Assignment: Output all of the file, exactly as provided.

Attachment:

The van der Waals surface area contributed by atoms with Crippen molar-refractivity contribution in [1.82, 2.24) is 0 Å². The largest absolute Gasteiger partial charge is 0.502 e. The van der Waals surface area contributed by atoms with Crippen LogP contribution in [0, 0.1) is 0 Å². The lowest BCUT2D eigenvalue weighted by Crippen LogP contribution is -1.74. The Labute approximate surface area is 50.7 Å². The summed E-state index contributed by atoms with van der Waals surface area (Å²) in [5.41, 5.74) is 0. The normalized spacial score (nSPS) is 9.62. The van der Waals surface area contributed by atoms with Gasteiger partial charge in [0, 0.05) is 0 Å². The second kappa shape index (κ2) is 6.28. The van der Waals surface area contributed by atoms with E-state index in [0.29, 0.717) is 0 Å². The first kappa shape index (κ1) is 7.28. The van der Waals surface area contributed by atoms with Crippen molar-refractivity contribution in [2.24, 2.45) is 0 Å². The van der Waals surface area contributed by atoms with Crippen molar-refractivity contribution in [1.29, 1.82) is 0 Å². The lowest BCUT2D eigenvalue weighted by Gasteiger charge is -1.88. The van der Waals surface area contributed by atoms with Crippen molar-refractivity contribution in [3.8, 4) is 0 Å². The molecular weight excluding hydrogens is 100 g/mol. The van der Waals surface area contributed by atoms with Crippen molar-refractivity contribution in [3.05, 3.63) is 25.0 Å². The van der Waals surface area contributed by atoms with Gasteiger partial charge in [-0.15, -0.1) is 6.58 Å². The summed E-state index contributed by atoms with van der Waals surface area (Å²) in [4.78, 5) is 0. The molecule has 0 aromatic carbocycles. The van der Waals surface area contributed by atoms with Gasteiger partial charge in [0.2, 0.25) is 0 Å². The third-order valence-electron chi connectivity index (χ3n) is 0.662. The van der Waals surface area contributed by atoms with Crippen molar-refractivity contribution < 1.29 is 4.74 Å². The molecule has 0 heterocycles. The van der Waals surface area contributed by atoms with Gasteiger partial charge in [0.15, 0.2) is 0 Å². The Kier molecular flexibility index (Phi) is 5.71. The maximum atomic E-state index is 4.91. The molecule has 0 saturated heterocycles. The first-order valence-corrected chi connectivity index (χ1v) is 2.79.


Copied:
The van der Waals surface area contributed by atoms with Crippen molar-refractivity contribution in [1.82, 2.24) is 0 Å². The largest absolute Gasteiger partial charge is 0.502 e. The van der Waals surface area contributed by atoms with Crippen LogP contribution in [0, 0.1) is 0 Å². The lowest BCUT2D eigenvalue weighted by Crippen LogP contribution is -1.74. The Labute approximate surface area is 50.7 Å². The summed E-state index contributed by atoms with van der Waals surface area (Å²) in [5.41, 5.74) is 0. The normalized spacial score (nSPS) is 9.62. The van der Waals surface area contributed by atoms with Gasteiger partial charge in [0, 0.05) is 0 Å². The second kappa shape index (κ2) is 6.28. The van der Waals surface area contributed by atoms with E-state index in [0.29, 0.717) is 0 Å². The first kappa shape index (κ1) is 7.28. The van der Waals surface area contributed by atoms with Crippen molar-refractivity contribution in [2.24, 2.45) is 0 Å². The van der Waals surface area contributed by atoms with Crippen molar-refractivity contribution in [1.29, 1.82) is 0 Å². The lowest BCUT2D eigenvalue weighted by Gasteiger charge is -1.88. The van der Waals surface area contributed by atoms with Crippen molar-refractivity contribution in [3.8, 4) is 0 Å². The molecular weight excluding hydrogens is 100 g/mol. The van der Waals surface area contributed by atoms with Crippen molar-refractivity contribution in [3.05, 3.63) is 25.0 Å². The van der Waals surface area contributed by atoms with Gasteiger partial charge in [-0.15, -0.1) is 6.58 Å². The summed E-state index contributed by atoms with van der Waals surface area (Å²) in [4.78, 5) is 0. The molecule has 0 aromatic carbocycles. The van der Waals surface area contributed by atoms with Gasteiger partial charge in [0.2, 0.25) is 0 Å². The third-order valence-electron chi connectivity index (χ3n) is 0.662. The van der Waals surface area contributed by atoms with Crippen molar-refractivity contribution < 1.29 is 4.74 Å². The molecule has 0 heterocycles. The van der Waals surface area contributed by atoms with Gasteiger partial charge in [0.15, 0.2) is 0 Å². The Kier molecular flexibility index (Phi) is 5.71. The maximum atomic E-state index is 4.91. The molecule has 0 saturated heterocycles. The first-order valence-corrected chi connectivity index (χ1v) is 2.79.